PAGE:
Editorial: Swimmers exhibit character, dignity in effort to improve Cottonwood pool
You have to admire the fortitude of Cottonwood's competitive swimming community. It's rare any more that you actually see folks bold enough to put their money where there mouth is.
Tuesday, Cottonwood Clippers President Nancy Futral asked the city council to give the swimming community time to establish a campaign to raise funds for the needed balance to make the pool more effective for larger competitions.
In other words, the swimming community is willing to put its money where its mouth is for the sake of the sport.
They're not asking for a handout from the city.
The task, it bears emphasis, is daunting. We're talking six figures and then some. But Futral said she already is developing plans to apply for grants and other donations. While she is at it, she should ask for a commitment from Mingus Union High School, whose competitive swim team has flourished thanks to the facilities donation from the city. Over the past 18 years, according to Parks and Recreation Director Richard Faust, "Mingus has not contributed towards pool operations, pool mechanical repairs, staffing costs or chemical components."
It's time for Mingus to ante up.
Here's another idea, soon it will be time for the Clippers' annual mile swim. Instead of a mile, this year the team should have its swimmers do laps for a full hour and solicit per lap donations from the community to go toward the pool expansion effort. That could add up to a sizeable chunk of change.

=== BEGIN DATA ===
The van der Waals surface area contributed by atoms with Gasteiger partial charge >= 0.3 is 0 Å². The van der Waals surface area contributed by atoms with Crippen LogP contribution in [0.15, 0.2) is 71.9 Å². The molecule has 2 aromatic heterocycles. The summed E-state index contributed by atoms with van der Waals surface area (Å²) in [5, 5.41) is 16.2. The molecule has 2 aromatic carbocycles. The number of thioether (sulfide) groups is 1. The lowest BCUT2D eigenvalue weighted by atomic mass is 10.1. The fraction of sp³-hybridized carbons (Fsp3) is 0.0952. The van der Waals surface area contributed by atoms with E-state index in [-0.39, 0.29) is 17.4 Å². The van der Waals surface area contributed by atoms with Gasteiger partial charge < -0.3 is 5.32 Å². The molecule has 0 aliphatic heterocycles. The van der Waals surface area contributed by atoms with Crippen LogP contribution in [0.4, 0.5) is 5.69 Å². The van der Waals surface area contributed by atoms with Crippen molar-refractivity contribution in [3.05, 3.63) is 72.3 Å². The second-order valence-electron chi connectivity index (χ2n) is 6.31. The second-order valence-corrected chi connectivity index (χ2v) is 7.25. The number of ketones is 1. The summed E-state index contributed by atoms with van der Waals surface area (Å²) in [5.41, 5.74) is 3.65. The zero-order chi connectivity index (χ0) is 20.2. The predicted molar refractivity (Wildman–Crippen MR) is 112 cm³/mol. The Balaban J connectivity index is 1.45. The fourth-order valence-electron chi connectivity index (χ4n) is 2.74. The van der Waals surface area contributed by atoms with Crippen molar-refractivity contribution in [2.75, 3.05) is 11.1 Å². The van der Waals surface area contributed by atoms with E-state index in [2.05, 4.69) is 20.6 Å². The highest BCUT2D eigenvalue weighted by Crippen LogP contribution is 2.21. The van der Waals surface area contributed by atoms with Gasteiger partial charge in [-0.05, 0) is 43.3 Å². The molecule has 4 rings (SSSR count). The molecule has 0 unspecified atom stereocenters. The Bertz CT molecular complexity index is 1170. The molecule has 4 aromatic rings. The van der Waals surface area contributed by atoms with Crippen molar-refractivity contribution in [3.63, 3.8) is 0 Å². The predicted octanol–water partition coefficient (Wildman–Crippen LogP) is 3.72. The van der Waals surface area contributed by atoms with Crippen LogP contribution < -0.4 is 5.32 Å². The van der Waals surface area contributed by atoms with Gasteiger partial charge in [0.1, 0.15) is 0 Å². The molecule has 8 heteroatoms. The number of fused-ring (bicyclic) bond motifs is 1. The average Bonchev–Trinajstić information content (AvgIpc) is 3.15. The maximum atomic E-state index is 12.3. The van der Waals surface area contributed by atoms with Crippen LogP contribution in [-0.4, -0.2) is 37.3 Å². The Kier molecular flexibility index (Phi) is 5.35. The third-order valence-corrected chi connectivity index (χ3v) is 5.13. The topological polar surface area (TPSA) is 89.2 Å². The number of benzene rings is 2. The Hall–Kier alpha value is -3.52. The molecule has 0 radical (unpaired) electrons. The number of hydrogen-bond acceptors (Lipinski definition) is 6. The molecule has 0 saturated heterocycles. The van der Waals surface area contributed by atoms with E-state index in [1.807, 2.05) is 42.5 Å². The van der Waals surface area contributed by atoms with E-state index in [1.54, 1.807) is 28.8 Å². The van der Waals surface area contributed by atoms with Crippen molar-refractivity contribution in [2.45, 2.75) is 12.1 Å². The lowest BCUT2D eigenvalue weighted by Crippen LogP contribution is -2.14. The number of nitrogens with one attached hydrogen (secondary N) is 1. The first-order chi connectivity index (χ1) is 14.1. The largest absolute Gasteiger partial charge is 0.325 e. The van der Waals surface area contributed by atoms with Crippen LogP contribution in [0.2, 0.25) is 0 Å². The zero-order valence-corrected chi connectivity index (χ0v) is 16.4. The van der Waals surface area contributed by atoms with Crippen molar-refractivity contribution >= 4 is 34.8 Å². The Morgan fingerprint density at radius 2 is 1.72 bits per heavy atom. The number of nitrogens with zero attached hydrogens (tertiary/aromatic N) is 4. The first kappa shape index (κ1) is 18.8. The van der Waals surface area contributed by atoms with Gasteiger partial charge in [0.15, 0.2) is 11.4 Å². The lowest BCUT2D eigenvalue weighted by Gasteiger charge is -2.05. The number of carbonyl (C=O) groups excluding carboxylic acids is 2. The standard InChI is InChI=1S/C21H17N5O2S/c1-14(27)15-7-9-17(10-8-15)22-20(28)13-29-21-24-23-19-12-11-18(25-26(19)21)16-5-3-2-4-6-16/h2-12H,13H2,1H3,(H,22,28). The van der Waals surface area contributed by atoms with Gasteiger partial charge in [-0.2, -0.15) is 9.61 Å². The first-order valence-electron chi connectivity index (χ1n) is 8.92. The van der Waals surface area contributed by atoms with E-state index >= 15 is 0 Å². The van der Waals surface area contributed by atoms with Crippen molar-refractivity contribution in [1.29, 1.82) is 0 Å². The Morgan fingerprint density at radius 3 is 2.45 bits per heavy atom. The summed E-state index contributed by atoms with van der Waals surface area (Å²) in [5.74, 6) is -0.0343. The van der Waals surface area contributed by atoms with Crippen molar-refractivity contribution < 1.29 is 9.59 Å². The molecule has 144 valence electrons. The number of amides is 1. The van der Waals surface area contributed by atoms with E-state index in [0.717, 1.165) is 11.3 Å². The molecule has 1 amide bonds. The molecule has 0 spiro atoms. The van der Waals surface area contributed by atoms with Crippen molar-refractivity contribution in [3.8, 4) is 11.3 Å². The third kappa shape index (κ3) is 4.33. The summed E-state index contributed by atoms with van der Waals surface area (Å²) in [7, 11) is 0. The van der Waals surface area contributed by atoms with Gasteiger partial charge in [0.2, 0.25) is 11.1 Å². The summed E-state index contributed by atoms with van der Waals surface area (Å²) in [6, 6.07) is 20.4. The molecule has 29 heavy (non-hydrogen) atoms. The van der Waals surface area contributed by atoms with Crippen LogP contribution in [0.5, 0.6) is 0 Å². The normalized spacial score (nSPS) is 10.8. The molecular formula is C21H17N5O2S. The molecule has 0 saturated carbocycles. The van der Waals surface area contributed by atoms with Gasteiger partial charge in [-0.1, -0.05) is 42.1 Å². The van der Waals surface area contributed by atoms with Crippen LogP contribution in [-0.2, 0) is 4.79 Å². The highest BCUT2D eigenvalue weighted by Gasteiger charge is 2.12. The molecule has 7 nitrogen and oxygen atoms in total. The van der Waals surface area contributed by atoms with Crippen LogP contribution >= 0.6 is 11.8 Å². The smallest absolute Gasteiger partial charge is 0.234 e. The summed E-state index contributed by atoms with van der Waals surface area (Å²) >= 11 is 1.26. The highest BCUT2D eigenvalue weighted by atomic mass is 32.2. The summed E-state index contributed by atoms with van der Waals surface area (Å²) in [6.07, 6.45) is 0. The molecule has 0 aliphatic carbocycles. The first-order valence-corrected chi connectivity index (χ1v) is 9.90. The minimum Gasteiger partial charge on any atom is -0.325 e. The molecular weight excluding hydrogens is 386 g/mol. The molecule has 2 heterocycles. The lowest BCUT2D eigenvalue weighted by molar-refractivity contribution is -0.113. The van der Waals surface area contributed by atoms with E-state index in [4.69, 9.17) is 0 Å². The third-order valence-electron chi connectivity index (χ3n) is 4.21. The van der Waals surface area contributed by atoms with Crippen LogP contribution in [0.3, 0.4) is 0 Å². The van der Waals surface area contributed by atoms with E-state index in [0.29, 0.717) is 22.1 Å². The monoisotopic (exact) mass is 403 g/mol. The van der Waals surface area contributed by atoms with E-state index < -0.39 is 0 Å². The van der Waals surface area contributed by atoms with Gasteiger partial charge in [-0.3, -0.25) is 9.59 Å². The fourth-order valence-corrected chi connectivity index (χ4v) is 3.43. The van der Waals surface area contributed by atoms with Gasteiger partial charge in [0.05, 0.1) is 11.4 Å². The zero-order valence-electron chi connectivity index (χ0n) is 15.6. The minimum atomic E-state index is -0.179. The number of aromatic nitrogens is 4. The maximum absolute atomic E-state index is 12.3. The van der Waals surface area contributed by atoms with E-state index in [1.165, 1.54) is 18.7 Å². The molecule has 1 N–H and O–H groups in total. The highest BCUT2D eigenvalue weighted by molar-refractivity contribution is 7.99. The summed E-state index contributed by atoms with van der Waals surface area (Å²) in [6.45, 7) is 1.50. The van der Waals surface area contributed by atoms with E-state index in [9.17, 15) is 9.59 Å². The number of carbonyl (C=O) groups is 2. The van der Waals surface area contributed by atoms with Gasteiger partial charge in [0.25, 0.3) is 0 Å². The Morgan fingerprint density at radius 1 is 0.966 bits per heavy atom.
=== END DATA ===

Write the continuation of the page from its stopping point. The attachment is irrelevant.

About 25 years ago, Northern Arizona University track and field coach Leo "Red" Haberlack staged a similar event in Flagstaff to generate funds for a new surface for the school's outdoor track. Haberlack convinced members of the Northern Arizona Road and Track Club to solicit per-lap donations for a one-hour run. He then scheduled the event in NAU's Skydome with a smaller indoor track that measured 352 yards, or, five laps to the mile. That allowed the runners to gain one extra lap for each mile they covered during the one-hour run. The event didn't completely pay for a new track, but it certainly provided the seed money to eventually accomplish the goal.
It's going to take a lot of work and similar innovation for the local swim community to generate the kind of funds it will take for the pool they want.
But the fact that they are willing to work for it - to put their money where there mouth is - speaks volumes about their perseverance, character and dignity.
You expect success from people who have those qualities.